Today on COG Considers, let's take a look at the differences between translation and localization... and why localization can be pretty awesome.
What a shallow, generalizing take. There's no such thing as something universally good or universally bad. Good localization is good. Bad localization is bad. The primary example the writer brings is extremely bad localization, basically making the whole article crash and burn. As someone who worked in localization for 5 years, a localization professional need to be aware that they are not authors. Their localization is exclusively at the service of conveying the message and feelings the author wants to convey. Too many localization professionals nowadays believe they're authors or even better than the authors, and their personal message should be conveyed instead. This is an extremely bad way of doing localization, and quite obviously the writer of this article has no idea of what they're talking about. PS: if you have to put "actually" in an article headline, you likely already know you're wrong and just being contrarian.
There are many games i would gladly take a bad localization if it meant i didn't have to pay so much to import it.
Pay for the authenticity. Never compromise, that attitude is how the industry got to the state is in right now.
@Annoyedgamer I get that for some games, but for like Uppers, a corny beat'em up about kicking ass and impressing chicks, I just want to be able to read the objectives so I can finish the game 🤷♂️
I suppose, rarely do I see a localization that is just SO bad that I would rather not experience the game at all. Doesn't have to be a binary, bad localization is better than no localization IMO, especially since bad localizations usually just means simplistic and without nuance. For example, I recently played the Zero No Kiseki games, the first one was localized by Geofront, which was just downright fantastic. I didn't realize that localizations could be done that well. It felt natural, without all of the stereotypical trappings of most Jrpgs. I was gonna wait to play the second until they finished, because I was so impressed, but I eventually gave up waiting. If you know anything about these games, they are extremely text/story heavy, and despite the translation of the second game being noticeably inferior to the first, I was able to fill in the lines for the most part, and still enjoyed the game. I do get your point though, once you see it done well, it is kind of hard to go back to the mediocre localizations.
The problem with this reasoning is that the choice is never limited to having either a bad localization or no localization at all. The worst localizations are normally done by choice, because the staff working on them believes they can provide a better experience than the original authors, which inevitably leads to a crap product. So the alternative of "no localization" is not a valid justification for bad localization. Faithful localizations that respect the original don't cost a dime more than a crap localization in which the translators believe they have suddenly turned into creatives (which is exactly what this trainwreck of an article defends).
@abriael I'm not sure they think they can do it "better", probably think they can do it "well enough". I think localization is just an easy cost-cutting measure for publishers. Your theory would seem to imply that every publisher just ignores the complaints about localization, despite their desire to expand into the western market. There is really no pro-bad localization advocates, which means they only hear complaints. If cost weren't an issue, why would they ignore the complaints?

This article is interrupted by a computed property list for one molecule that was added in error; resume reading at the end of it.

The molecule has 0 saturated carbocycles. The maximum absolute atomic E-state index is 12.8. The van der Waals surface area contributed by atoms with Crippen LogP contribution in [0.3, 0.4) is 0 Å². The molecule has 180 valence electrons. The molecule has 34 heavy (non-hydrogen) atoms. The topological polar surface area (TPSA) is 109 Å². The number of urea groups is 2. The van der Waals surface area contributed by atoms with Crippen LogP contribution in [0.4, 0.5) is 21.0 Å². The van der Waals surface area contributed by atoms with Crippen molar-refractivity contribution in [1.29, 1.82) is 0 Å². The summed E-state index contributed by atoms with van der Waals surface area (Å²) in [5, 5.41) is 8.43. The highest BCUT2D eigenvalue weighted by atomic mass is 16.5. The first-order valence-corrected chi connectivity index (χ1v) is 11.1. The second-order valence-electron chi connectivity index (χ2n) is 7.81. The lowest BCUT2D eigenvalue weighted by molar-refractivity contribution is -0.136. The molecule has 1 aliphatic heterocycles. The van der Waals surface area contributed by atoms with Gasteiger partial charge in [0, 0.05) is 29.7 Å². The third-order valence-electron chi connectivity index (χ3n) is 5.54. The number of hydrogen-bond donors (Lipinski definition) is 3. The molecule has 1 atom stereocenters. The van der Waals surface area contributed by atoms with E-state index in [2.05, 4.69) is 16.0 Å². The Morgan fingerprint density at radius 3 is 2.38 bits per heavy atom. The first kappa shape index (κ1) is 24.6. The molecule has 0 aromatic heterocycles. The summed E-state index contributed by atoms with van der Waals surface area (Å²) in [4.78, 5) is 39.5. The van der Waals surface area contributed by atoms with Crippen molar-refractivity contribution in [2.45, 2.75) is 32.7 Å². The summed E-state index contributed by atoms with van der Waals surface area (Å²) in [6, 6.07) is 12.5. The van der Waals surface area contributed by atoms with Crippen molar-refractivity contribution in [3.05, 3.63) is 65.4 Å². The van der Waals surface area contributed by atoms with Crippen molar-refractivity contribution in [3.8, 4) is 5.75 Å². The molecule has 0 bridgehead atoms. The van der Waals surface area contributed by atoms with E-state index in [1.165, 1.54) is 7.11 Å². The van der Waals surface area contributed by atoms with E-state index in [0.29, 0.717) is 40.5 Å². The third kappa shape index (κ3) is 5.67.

Localization means translation of software to another language. The words localization and translation are not mutually exclusive, and localization does not mean domesticated translation/adaptation of text and game elements. It just means translation of software, including text and game elements. Just like there is the domestication paradigm and the foreignization paradigm within literal translation, these also exist within localization. Persona 5 is as much a localization as Phoenix Wright, even if Persona 5 has more direct and foreignized translations (maintaining as many source text elements in translation as possible). On the opposite side of the scale, Phoenix Wright's localization is heavily domesticated, as the article points out, meaning names, locations and cultural references are adapted to the target culture. Therefore, saying that localization is good is a moot point, because it's the same as saying that translation of games is good. Of course it's good. How else would we get to enjoy foreign games? :) Semantics aside, I agree that domesticated localizations are good and necessary, contrary to the hegemonic discourse, though there is a limit to everything. Localizations need to have well-functioning and correct English, unlike in Persona 5 where the localizers make a lot of direct translations from Japanese, which just do not work, but over-domestication can lead to spoken Japanese lines being very very long, with the subtitles being maybe one or two words long while being completely unrelated to what's being said, which happens often in Final Fantasy XIV, which I'm playing a lot these days. I ultimately prefer the FFXIV style of translation over that in Persona 5, cause well-functioning, fluid English is preferable to nonsense, but the ideal is to seek as perfect a balance between domestication and foreignization as possible in my opinion. Maintain foreign words when it makes sense, don't ham-fist them in, but don't change the meaning to the point that the source text message is no longer present in the target text.
As long as there isn't any censorship in the localization and translation, and the dialogue makes sense, I'm usually okay with it.
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